Debora Shuger. Paratexts of the English Bible, 1525-1611 . Oxford: Oxford University Press, 2022. 368 pp. ISBN 9780192843579. $115.00 hardback.
Debora Shuger’s Paratexts of the English Bible, 1525-1611 explores the vast machinery for reading the printed Bible that developed in the Reformation era, in the margins and in the swollen prefatory pages. There are maps and calendars, genealogies and chronologies, multi-part infographics, summaries, histories, doctrine, and notes on authority. Then there are prayers and glosses, elaborate schemes of cross-reference, and woodcuts, both crude and elegant. Shuger, in her brilliant way, sets that vast machinery in motion, to show how and why and for whom it was written, and what was at stake that such handrails were put in place, to guard against misreading or mere bafflement.
This is a great book. It is written with style and underwritten by immense, lightly worn knowledge of early modern religious history, church politics, book history, and theological battles. It will be more or less instantly important in all of the above fields, but will, I think, go further in its appeal. The meat of the book consists of careful analysis of the paratexts and prefatory material of early modern Bibles, the marginalia and headings, images, tables, and other such material, which are often enough noted in histories of English religious thought but widely presumed to say the same thing over and over. This study shows the nuance and carefully wrought religious positions advanced in this paratextual material of the sixteenth century.
The decision not to look at the 1611 Authorized Version (AV), while initially seeming a curious choice (given how weighty a version it has come to seem), is shown to be more than justified insofar as it demonstrates the vigor and substance of earlier Bibles in defining and framing the various, albeit temporary, religious settlements represented by the translations, and the varied editions of those translations. The common version of this story, namely that the Geneva Bible was uniquely seditious, and its wayward marginalia was the target of the AV’s reticence, is shown to be far from accurate. The AV is not excluded on the grounds that it does not contain any glossatory material (for it does, albeit of a relatively bland sort). There is just so much going on, of interest, in the earlier, Tudor Reformation era.
What is especially enjoyable in this book is the way that rigorous scholarly sleuthing and careful book history, pursued with focus and breadth, does not permit its sources and book history to become the sole focus of the writing. Continually, it brings its ‘raw’ material-histories into conversation with the content of the paratexts, elucidating the nuance and the significance of the material: calendars underlie a particular sense of sacred time; maps speak to a specific engagement with the historical sensibility of the sixteenth century; humanist concepts of sacred rhetoric and theories of the translation-as-exegesis remain in sight in the finished biblical products. The paratextual material is shown to address urgent theological construals of reality for its writers and readers.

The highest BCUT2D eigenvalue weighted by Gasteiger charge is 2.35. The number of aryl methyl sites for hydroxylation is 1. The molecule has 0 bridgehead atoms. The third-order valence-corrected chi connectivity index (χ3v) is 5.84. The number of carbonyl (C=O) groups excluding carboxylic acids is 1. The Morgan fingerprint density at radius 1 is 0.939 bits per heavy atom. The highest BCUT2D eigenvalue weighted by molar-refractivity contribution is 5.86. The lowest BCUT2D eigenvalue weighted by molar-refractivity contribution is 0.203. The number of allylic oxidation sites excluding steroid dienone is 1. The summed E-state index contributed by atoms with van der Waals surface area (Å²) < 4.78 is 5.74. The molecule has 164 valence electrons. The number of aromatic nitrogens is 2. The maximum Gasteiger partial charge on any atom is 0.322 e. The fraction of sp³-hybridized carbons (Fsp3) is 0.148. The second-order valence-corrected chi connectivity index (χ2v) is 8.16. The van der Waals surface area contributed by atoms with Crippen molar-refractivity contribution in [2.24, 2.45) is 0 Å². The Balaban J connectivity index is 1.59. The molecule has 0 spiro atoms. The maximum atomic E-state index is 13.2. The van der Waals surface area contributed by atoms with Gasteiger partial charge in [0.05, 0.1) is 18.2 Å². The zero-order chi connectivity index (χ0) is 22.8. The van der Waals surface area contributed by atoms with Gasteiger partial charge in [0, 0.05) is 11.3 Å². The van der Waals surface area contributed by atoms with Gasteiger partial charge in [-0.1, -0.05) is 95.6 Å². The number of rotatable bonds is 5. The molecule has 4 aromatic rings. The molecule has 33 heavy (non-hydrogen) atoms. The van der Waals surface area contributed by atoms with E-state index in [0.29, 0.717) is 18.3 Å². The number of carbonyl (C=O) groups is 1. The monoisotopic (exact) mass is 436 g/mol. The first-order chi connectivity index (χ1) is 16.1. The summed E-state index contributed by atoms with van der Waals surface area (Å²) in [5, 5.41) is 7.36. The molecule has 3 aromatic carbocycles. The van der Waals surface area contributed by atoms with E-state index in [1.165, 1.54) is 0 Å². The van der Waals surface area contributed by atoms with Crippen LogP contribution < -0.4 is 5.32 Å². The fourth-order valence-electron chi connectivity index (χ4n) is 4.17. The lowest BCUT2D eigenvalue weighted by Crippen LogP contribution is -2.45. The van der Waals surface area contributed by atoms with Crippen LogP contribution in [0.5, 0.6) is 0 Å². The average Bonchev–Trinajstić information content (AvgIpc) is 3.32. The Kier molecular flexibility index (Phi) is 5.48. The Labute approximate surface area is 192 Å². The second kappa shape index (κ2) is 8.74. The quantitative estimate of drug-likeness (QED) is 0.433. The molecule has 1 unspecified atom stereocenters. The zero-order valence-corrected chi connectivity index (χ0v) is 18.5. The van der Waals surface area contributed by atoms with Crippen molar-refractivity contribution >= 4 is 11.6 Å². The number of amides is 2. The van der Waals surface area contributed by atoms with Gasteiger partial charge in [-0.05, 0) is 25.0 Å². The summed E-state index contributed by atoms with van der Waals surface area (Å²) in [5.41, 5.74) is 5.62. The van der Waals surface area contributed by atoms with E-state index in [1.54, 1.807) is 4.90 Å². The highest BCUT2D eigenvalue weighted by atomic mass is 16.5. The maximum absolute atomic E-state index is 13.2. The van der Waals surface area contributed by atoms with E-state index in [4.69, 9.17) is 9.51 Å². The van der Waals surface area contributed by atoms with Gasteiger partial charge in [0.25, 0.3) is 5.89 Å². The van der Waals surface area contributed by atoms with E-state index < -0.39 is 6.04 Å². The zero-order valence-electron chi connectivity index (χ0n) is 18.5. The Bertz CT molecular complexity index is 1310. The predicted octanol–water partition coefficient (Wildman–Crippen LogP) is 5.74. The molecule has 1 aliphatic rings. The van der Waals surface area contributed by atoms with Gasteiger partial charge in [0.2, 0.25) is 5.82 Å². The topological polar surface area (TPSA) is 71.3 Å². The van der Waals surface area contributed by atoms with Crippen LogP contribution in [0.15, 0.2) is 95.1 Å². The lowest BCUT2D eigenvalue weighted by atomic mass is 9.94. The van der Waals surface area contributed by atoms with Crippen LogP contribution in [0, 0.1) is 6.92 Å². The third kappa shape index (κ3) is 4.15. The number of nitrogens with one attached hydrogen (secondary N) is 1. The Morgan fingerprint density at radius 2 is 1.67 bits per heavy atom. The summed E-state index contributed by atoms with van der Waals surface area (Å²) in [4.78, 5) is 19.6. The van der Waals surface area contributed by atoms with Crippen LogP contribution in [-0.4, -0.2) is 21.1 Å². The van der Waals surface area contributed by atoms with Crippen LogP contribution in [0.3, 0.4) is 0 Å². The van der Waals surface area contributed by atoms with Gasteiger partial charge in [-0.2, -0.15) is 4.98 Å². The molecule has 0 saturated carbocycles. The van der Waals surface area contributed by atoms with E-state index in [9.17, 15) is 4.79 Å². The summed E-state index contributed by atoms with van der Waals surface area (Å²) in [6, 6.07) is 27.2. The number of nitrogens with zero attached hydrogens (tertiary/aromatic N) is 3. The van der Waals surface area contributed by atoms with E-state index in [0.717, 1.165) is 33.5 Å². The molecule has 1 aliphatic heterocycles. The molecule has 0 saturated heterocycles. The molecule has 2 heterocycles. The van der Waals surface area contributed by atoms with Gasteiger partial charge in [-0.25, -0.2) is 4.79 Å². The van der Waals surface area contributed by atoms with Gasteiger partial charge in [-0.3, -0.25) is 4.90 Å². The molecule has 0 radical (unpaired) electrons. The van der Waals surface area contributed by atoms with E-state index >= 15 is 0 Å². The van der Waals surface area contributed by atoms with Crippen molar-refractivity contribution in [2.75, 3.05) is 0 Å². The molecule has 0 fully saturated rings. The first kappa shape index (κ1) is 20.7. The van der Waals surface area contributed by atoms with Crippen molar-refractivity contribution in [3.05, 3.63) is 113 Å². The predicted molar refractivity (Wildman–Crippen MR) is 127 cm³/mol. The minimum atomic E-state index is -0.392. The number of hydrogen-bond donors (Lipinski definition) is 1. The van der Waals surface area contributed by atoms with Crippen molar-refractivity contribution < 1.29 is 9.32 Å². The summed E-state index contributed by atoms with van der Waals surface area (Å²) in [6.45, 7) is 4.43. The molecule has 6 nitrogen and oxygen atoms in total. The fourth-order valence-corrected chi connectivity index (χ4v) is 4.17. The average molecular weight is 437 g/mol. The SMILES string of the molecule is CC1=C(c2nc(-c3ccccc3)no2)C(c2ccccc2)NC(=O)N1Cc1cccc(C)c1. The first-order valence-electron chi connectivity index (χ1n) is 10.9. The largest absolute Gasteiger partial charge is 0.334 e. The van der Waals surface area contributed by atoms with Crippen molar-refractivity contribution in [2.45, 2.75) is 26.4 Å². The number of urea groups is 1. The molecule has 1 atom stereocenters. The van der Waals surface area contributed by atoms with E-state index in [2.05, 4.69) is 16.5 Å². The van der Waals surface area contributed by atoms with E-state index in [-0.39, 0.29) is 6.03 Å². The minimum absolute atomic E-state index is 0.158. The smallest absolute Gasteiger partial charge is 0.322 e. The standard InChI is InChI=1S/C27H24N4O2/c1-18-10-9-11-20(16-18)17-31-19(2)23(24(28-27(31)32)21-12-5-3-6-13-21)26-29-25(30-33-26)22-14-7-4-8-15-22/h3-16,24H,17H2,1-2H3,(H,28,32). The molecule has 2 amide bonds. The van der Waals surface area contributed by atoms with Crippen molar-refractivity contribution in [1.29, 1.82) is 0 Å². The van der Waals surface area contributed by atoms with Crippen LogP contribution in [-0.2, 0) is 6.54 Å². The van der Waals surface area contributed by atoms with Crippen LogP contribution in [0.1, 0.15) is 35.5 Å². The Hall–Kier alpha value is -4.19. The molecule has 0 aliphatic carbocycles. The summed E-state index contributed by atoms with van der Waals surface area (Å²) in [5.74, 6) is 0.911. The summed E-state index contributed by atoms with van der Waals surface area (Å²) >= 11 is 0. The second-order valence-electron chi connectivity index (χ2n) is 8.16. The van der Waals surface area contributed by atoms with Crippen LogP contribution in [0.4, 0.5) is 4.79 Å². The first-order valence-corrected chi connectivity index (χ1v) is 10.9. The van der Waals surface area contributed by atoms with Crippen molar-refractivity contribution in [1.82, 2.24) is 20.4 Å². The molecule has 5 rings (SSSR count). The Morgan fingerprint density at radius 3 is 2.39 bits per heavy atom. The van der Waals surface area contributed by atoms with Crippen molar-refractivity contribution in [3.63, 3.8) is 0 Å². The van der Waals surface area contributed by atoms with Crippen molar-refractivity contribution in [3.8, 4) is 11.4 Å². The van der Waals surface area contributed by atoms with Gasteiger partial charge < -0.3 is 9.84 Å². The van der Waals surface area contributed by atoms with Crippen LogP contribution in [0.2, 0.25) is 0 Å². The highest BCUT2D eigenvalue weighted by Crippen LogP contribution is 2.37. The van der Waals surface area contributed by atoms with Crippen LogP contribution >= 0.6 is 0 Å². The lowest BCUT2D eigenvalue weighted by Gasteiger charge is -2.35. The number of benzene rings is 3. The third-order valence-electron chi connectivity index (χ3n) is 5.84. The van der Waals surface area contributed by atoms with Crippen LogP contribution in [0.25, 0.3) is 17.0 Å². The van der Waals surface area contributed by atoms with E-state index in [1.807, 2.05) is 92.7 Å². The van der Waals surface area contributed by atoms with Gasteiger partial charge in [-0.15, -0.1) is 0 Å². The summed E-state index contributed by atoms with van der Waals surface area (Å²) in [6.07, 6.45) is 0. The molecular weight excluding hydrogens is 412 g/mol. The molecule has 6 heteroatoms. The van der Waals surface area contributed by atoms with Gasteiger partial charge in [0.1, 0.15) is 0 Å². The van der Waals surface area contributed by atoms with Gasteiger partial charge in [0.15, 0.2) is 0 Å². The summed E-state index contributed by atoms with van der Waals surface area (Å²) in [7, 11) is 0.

The construction and logic of the book works well and makes sense, though it is not a Bible-by-Bible account of paratextual content. There is a chronological sweep of sorts across chapters 1, 3 and 5, as it registers the print origins of the translations, sometimes as private evangelical projects and sometimes as state-backed enterprises. At the same time, the story of the paratexts does not lend itself to straightforward chronology, for much is borrowed, reprinted, reformulated from one Bible to the next or from one edition of the same Bible to the next. The tale needs to be told aslant to make sense. The paratexts do, however, give an important sense of the tides of religious controversy, the engagement with, and withdrawal from older liturgical and calendrical traditions and so on. By the latter parts of the sixteenth century, a new dynamic is at play, and the objects of polemical contention have changed, and this, it is demonstrated (in Chapter 3), is fully on show in the prefatory materials, with continental battles and intra-English contention being aired in the paratexts in ways that have not been noted in previous scholarship.
In parallel to the theological developments in the paratexts, attention to the humanist material—philological, historical, and interpretative—adds an important dimension to the book and demonstrates how the biblical mattered centrally to more or less every scholarly project of the renaissance. Shuger’s earlier work, particularly The Renaissance Bible: Scholarship, Sacrifice, and Subjectivity (1994) , has been so immensely important precisely because it demonstrated this so fully: that the literary, humanist, and intellectual scholarship of the early modern era was intricately bound up with the period’s scriptural obsessions. This dynamic in the current book, applied to the paratexts of the Bibles, means that the book’s importance will go a long way beyond those interested in book history, interacting as it does with many areas of scholarly interest. The attention to Protestant intellectual sensibilities is both insightful and written with a sympathy and wit that one does not always encounter in relation to what can be quite dry source material, that never cracks a conscious joke. Shuger does.